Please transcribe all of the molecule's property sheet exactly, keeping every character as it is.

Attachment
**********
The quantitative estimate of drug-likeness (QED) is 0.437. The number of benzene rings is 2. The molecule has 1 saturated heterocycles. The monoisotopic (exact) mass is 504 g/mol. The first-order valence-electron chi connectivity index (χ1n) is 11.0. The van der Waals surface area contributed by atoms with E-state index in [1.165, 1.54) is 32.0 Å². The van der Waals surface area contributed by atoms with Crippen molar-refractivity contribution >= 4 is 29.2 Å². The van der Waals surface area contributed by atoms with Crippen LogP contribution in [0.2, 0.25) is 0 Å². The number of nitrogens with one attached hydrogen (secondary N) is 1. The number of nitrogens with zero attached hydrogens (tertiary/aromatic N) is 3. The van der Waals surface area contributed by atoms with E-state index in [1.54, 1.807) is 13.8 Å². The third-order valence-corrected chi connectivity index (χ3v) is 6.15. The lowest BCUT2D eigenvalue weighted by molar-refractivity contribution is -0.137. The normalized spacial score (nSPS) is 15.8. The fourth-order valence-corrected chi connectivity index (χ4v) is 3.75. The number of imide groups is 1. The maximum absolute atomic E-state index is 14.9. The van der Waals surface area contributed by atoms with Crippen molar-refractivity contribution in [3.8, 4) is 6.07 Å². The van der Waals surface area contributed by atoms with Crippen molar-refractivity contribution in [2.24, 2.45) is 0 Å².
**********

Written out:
The quantitative estimate of drug-likeness (QED) is 0.437. The number of benzene rings is 2. The molecule has 1 saturated heterocycles. The monoisotopic (exact) mass is 504 g/mol. The first-order valence-electron chi connectivity index (χ1n) is 11.0. The van der Waals surface area contributed by atoms with E-state index in [1.165, 1.54) is 32.0 Å². The van der Waals surface area contributed by atoms with Crippen molar-refractivity contribution >= 4 is 29.2 Å². The van der Waals surface area contributed by atoms with Crippen LogP contribution in [0.2, 0.25) is 0 Å². The number of nitrogens with one attached hydrogen (secondary N) is 1. The number of nitrogens with zero attached hydrogens (tertiary/aromatic N) is 3. The van der Waals surface area contributed by atoms with E-state index in [1.54, 1.807) is 13.8 Å². The third-order valence-corrected chi connectivity index (χ3v) is 6.15. The lowest BCUT2D eigenvalue weighted by molar-refractivity contribution is -0.137. The normalized spacial score (nSPS) is 15.8. The fourth-order valence-corrected chi connectivity index (χ4v) is 3.75. The number of imide groups is 1. The maximum absolute atomic E-state index is 14.9. The van der Waals surface area contributed by atoms with Crippen molar-refractivity contribution in [3.8, 4) is 6.07 Å². The van der Waals surface area contributed by atoms with Crippen molar-refractivity contribution in [2.24, 2.45) is 0 Å².